It’s hard to believe that anyone whose had as good of a year as Jeremy Pope could ever question their validity in the industry. The Broadway star became the sixth person in Tony Award history to receive two separate nominations in the same season last year. After being recognised for his work in Aint Too Proud: The Life and Times of The Temptations and Choir Boy, Pope even kicked off 2020 with a Grammy nomination for Best Musical Theatre Album. Yet, as we get on the phone to reminisce on what has been the beginning of a seemingly long and fulfilling career, 27-year-old Pope confides his past doubts of whether there was room for him in this space, career-defining determination and the importance of building a tribe. It’s a sunny morning in LA when Pope hops on our call, but across the country in New York was the place everything took off for the actor over a decade ago. Fresh out of high school, Pope moved out of his home state of Florida to the city of Broadway at the caution of his parents, whom he understandingly recalls “didn’t want me to have to struggle.”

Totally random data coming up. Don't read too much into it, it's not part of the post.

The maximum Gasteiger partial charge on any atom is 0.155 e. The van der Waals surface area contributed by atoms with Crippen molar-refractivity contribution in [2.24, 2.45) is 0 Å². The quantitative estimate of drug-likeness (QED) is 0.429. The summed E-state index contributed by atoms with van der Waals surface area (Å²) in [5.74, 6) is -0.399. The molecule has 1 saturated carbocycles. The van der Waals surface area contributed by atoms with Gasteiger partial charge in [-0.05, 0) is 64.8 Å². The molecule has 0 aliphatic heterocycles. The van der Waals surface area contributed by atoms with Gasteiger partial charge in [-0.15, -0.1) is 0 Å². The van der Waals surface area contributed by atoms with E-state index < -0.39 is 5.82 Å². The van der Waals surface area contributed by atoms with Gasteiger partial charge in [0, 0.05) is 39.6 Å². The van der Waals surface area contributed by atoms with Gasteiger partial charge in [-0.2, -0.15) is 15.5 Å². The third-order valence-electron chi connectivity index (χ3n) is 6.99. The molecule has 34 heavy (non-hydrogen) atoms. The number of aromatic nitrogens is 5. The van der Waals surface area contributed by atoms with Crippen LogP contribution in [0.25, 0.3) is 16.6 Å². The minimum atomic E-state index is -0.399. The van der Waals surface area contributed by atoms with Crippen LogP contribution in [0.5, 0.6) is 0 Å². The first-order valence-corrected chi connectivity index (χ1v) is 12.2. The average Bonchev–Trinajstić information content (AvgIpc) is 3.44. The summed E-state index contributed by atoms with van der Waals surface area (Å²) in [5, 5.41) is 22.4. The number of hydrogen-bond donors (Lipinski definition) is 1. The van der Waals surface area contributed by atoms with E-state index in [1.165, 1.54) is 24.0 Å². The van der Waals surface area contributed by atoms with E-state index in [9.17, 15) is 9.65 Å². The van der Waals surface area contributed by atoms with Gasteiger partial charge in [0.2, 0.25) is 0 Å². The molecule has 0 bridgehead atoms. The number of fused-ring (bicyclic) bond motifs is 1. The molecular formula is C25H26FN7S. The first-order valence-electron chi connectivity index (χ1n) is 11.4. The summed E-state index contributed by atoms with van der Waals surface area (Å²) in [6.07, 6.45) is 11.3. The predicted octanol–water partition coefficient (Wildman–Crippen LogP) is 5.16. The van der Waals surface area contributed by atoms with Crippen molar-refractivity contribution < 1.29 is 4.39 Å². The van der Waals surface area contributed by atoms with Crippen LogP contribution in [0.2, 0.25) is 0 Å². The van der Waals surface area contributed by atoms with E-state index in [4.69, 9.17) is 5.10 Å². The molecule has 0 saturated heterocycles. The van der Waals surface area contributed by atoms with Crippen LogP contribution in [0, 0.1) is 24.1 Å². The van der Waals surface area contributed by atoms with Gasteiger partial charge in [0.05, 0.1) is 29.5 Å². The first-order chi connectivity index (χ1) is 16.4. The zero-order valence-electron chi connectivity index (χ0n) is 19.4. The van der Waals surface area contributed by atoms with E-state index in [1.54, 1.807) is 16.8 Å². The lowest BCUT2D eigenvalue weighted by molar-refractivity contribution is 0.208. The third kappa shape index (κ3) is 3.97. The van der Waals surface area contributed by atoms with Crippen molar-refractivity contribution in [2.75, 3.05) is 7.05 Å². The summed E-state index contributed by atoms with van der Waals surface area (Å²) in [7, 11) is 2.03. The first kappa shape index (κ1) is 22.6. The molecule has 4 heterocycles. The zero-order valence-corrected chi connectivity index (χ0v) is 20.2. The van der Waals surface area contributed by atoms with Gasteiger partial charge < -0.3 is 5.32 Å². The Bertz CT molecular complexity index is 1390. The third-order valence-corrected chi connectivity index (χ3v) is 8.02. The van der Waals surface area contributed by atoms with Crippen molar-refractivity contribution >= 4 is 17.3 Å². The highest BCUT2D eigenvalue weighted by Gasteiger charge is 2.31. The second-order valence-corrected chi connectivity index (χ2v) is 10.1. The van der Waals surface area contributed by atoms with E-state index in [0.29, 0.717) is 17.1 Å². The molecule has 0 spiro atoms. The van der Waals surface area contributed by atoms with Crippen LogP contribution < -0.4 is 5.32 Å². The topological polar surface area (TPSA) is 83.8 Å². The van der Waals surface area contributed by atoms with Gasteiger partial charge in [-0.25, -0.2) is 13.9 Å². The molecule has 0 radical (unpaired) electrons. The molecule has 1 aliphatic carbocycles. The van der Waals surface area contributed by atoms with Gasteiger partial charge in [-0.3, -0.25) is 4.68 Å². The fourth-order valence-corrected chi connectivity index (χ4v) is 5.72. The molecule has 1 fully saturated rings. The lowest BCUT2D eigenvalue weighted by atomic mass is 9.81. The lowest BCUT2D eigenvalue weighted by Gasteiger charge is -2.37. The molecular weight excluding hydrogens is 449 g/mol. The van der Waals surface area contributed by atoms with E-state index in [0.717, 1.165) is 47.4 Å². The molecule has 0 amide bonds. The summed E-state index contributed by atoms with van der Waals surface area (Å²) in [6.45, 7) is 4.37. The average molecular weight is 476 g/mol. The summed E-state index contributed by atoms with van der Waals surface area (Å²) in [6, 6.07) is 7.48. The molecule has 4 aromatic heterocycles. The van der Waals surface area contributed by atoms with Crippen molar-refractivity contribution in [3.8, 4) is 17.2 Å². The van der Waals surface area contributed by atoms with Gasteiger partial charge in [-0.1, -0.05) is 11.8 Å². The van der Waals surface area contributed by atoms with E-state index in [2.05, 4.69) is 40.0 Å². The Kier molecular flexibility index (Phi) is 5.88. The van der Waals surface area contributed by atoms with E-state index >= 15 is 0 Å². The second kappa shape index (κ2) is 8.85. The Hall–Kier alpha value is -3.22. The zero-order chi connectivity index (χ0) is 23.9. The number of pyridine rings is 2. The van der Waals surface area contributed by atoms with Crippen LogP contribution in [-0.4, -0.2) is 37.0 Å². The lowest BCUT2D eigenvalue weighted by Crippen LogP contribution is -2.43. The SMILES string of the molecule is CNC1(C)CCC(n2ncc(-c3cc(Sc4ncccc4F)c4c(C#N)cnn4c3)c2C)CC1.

After two years of studying art at a conservatory college and a slew of rejections that at once started to feel “like a no to you, like you’re not good enough,” Pope is now in awe at the zeal of his younger self. “Now I know too much,” he jokes, “but at the time I was riding the wave. I was ready to do what I needed to do, what felt right, and lead with that fire in my belly.” Despite this passionate drive, like most of us, there were still those moments of doubt. “I think a lot of the time, well at least for myself, I’ve wondered if there was space for me, room to use that gift God gave me,” he ponders.
In these confessions, I’m reminded of a history of theatre riddled with a lack of representation. Now something of a seasoned veteran at this point, I ask him what he thinks about inclusivity in the industry, and how representation may have became more of a widely accepted norm. Whilst adamant the shift has been a long time coming, Pope believes there is no time like the present, and that people are interested and eager to hear about the experiences of marginalised groups. Two playwrights Pope does believe are telling these stories right now are Dominique Morisseau and Tarell Alvin McCraney, citing the pair as pioneers in their field. “They’re so strict in exactly how they use their trauma and their experience to create art that changes, well, changed my life, changed my world”, he shares, educating me on the importance of telling a story on a stage as big as Broadway. “It is important, there’s someone out there who needs to see themselves and needs to feel that they’re not alone.”